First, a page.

The discussions in IAJS sometimes seem to contain elements of grandiosity

Dear Peter,

Thank you for your note, which I found helpful and useful to think with.

Your suggestion that we “privilege difference and celebrate our separateness in the name of individuation” raises some intriguing issues. For example, I’ve been associated with a number of different academic societies and their list-serves, and it’s hard not to notice the emotion (and sometimes animosity) on the IAJS exchanges. I have found it ironic that the communications in other societies have often been characterized by a sense of intellectual humility and psychological balance, while the discussions in IAJS sometimes seem to contain elements of grandiosity, with each side delivering a sermon from a mountaintop, preferring oracular pronouncements to the give and take of dialogue.

I would be tempted to take your argument a step further: the celebration of separateness (which one finds increasingly everywhere) might be seen to contain some additional difficulties, some traps. Perhaps our fascination with separateness comes from the impulse to dive “inwards” in order to find the Self, but this very turn inward locates us in a Western split in which we are already divided from the world (and from the sacred). When we locate the daimon and the genius as “inside”, we are dangerously close to thinking of these powers as “belonging to me,” which might be the ultimate ego trip, as well as a defense against experiencing the depths.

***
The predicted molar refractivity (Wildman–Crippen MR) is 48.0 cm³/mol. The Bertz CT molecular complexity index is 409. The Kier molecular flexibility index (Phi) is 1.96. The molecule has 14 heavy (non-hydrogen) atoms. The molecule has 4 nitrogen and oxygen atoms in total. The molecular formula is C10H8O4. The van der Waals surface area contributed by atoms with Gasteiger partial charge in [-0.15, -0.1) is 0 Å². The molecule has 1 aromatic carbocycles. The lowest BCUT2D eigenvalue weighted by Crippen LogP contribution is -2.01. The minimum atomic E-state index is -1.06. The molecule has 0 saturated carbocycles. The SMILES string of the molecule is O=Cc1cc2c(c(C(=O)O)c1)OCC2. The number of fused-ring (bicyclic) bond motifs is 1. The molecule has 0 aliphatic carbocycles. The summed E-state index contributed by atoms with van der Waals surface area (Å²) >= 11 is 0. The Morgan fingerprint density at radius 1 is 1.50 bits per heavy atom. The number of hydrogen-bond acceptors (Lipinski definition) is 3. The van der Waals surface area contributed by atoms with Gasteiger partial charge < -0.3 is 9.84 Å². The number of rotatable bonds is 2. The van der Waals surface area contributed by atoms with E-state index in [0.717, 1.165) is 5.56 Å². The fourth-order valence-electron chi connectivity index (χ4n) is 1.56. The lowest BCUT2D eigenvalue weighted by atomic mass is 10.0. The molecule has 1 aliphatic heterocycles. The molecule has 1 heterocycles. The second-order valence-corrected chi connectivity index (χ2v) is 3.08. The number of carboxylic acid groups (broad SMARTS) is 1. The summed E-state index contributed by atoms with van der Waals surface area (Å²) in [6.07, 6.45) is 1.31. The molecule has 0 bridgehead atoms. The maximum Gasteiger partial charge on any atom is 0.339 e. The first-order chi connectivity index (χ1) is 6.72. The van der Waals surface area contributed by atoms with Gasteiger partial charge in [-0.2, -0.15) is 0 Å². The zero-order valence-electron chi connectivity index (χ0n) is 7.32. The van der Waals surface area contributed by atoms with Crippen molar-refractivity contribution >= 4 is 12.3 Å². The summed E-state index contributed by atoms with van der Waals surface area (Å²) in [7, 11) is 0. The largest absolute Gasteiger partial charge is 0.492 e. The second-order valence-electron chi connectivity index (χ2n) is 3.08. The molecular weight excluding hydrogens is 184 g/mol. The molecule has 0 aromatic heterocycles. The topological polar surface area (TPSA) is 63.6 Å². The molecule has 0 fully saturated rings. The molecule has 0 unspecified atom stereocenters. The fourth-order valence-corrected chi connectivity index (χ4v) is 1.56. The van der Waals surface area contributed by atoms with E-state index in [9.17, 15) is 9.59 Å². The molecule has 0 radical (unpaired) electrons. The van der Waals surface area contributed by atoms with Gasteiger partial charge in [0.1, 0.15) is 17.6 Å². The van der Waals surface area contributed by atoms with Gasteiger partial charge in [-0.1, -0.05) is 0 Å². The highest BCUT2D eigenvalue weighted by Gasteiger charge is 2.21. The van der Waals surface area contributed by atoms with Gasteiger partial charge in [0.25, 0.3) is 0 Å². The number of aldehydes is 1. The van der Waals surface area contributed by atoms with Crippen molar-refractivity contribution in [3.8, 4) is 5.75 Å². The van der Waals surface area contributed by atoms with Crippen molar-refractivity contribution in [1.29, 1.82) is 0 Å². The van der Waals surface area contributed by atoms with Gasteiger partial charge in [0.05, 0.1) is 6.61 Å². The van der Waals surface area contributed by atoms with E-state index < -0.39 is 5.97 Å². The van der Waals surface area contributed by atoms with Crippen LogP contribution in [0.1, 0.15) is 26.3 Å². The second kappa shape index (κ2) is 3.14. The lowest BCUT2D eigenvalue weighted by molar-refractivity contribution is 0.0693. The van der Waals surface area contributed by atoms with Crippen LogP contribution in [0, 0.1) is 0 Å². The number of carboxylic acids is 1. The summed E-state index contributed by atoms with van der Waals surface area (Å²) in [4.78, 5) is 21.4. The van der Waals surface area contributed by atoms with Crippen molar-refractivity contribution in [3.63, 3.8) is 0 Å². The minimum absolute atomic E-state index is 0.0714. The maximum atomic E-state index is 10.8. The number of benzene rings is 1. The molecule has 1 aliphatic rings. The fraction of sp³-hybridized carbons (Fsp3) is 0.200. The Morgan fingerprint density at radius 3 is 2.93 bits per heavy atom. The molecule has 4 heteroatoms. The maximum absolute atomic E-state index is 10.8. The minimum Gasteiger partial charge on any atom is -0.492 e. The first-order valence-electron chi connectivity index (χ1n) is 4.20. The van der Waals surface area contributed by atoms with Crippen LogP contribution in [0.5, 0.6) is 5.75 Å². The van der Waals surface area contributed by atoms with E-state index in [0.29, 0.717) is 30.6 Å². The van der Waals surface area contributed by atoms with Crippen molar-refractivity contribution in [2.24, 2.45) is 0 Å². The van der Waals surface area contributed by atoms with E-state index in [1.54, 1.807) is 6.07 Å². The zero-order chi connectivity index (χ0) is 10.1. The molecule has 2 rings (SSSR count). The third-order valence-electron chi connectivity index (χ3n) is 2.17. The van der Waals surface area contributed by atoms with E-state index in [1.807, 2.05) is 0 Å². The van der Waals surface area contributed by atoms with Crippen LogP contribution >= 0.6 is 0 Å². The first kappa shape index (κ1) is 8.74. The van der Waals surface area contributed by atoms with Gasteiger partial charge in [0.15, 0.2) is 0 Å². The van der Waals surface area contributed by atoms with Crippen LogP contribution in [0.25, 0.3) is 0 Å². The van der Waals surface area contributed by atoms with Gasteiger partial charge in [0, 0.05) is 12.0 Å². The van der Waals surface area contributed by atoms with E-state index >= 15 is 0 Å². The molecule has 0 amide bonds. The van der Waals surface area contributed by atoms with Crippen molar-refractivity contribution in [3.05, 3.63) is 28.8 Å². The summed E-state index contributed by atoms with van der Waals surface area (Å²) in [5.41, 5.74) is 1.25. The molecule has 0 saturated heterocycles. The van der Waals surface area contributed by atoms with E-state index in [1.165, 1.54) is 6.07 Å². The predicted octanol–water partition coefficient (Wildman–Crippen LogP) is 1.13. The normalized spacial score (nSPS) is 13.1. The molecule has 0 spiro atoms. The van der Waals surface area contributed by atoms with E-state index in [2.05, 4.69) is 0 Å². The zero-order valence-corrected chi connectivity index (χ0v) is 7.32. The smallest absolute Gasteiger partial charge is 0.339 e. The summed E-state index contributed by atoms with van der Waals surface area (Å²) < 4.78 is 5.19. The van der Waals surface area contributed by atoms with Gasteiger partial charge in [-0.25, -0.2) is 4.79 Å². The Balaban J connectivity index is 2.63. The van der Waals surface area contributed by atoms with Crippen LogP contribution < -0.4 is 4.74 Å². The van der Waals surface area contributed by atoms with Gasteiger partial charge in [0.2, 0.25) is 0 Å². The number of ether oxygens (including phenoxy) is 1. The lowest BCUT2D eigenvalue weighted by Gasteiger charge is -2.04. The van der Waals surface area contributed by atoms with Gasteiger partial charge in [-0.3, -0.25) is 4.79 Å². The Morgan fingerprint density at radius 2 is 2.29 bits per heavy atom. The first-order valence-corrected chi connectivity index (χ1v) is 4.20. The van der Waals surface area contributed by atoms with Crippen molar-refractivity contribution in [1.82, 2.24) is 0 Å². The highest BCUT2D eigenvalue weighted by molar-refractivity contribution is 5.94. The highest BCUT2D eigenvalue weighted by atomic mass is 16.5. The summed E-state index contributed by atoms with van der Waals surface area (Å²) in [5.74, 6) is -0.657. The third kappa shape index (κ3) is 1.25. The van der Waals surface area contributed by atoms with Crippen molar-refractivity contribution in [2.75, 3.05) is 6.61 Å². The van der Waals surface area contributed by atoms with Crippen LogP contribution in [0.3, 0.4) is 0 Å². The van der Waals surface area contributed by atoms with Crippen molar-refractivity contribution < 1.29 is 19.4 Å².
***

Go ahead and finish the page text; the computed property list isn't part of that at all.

I am perhaps more skeptical than you about any psychological community becoming “the people needed by our time,” as you put it. Perhaps my skepticism is related to an obscure Suffi paradox: the seeker who covets too greatly the Divine has already failed in his search, since his desire comes from the need to demonstrate success. My experience is that Depth Psychology, like other paths,  is only occasionally successful in pointing towards transformation. There are an endless number of traps. I suspect individuals in psychology fall into them at least as often — perhaps even much more often (as a matter of professional hazard) — than those from other professions.

Best Wishes,

David Barton
Associate Professor
Northern New Mexico College

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